The idea that a union shop leader would be able to schedule practice breaks or negotiate travel upgrades for Northwestern football players always seemed a bit preposterous.
Football teams may be collective units but they are run by dictators, as anyone who ever watched Nick Saban in action would surely agree. So it wasn't terribly surprising Monday when the National Labor Relations Board punted on the idea of union representation for Northwestern's players, saying it would disrupt the competitive balance in college football.
Not that the players were all on board with the concept of a union to begin with. The ballots cast in a union election last year were never tabulated and will now be destroyed because they are moot in the wake of the labor board's decision.
That doesn't mean the organizing drive by the United Steelworkers union and the College Athletes Players Association was a waste of time. Far from it, and for that every high school player now pondering scholarship offers should be grateful.
If timing is indeed everything, the timing of the union effort was impeccable. It came amid a seismic shift in college athletics and just before former UCLA basketball star Ed O'Bannon and his team of lawyers headed to court to challenge the mighty NCAA in court on antitrust issues, a fight they wound up winning.
Together, they helped crystallize public opinion over the treatment of big-time college athletes at a time when conferences were signing huge new TV deals that would leave schools swimming in cash.
Together, they woke up college athletic administrators, who previously were far too busy sipping cocktails with fat cat supporters to worry about whether players had enough money to take a date out for pizza and a movie.
"I think by what we did, our voice out there really helped get things going forward," former Northwestern player Kyle Prater said.
Prater was one of those voting no, and the guess is he was hardly alone. Northwestern was never the worst place to play college football, and was already offering some of the benefits that other schools had to be dragged kicking and screaming into giving their players.
That included the guaranteed four-year scholarship, which incredibly the NCAA itself wouldn't allow until being called on the carpet on the issue before Congress a few years ago. What should be a fundamental right for any 18-year-old eyeing their future is now just that in the Big Ten, which voted last October to formalize the practice conference-wide.
That didn't come about because athletic directors and coaches were suddenly concerned about the educational rights of their players. It happened because of the Northwestern union drive and the O'Bannon lawsuit, the twin tsunamis that hit college sports head on last year.
Not that you would know it by the official NCAA reaction to the ruling. In a statement, NCAA lawyer Donald Remy had the audacity to take credit for leading the way in athlete reforms, including guaranteed scholarships, free education and unlimited meals.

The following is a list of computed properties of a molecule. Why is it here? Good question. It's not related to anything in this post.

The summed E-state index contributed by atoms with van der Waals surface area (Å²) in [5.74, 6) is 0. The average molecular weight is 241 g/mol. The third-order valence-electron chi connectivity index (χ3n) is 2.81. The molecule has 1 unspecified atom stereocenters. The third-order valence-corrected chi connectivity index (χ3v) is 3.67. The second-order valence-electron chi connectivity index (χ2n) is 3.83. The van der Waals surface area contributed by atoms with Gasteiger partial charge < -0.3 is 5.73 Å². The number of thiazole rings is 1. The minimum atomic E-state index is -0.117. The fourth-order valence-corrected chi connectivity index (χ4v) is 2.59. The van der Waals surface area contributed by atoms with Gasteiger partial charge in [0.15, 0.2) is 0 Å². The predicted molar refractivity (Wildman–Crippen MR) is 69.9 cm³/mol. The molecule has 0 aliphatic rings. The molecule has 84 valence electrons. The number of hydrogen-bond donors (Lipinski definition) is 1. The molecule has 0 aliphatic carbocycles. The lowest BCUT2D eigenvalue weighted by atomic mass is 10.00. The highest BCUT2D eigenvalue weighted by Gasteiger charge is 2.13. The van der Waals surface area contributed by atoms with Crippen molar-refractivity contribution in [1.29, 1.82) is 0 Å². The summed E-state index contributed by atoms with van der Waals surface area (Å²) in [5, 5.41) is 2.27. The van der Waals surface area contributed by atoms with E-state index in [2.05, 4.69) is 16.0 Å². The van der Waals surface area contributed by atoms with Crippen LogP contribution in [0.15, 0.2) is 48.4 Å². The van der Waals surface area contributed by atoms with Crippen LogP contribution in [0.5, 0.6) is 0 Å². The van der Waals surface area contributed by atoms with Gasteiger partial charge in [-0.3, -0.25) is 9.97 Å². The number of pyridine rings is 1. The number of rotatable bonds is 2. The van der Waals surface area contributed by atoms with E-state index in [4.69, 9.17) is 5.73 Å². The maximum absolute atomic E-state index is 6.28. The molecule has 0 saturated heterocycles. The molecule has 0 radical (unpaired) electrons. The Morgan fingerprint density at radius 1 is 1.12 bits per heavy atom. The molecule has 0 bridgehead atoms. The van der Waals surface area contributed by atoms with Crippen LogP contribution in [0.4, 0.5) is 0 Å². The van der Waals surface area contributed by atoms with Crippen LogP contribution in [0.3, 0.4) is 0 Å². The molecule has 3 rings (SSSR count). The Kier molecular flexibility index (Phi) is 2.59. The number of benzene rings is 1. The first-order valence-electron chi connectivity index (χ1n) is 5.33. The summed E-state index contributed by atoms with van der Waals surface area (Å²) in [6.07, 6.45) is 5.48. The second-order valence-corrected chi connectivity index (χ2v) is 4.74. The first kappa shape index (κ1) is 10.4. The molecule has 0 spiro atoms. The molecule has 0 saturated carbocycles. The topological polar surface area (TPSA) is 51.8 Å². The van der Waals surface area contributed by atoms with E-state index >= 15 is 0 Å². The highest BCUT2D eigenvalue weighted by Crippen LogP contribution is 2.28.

"The NCAA and its member schools are committed to providing the best support possible for all college athletes and will continue to do so in the future," Remy said.
Left unsaid was why the NCAA continues to spend tens of millions of dollars to aggressively try and overturn the federal court decision in the O'Bannon case that gives athletes rights to sell their names and images collectively and receive nominal payment once they leave school.
The truth is the people who run major college football and basketball are so fearful of losing control of their lucrative cartel that they will fight any effort to change the rules, whether it be paying players to pay or allowing them to join a union. That includes a spirited defense against another case circulating in federal court on behalf of former Clemson cornerback Martin Jenkins and others that, if won, could allow a truly free market where players negotiate their own compensation.
The NLRB ruling, by contrast, probably wouldn't have been a real game changer even if it had gone the other way, partly because it affects only a handful of private schools. It is largely symbolic because it is very limited, though it seems likely the ruling will end any further efforts at organizing college sports programs.
Still, the players who signed organizing petitions at Northwestern helped accomplish something. They, along with O'Bannon, shook up a cozy universe where the players who provided the entertainment got nothing while everyone around them split millions.
Count them as winners, even on a day they lost.
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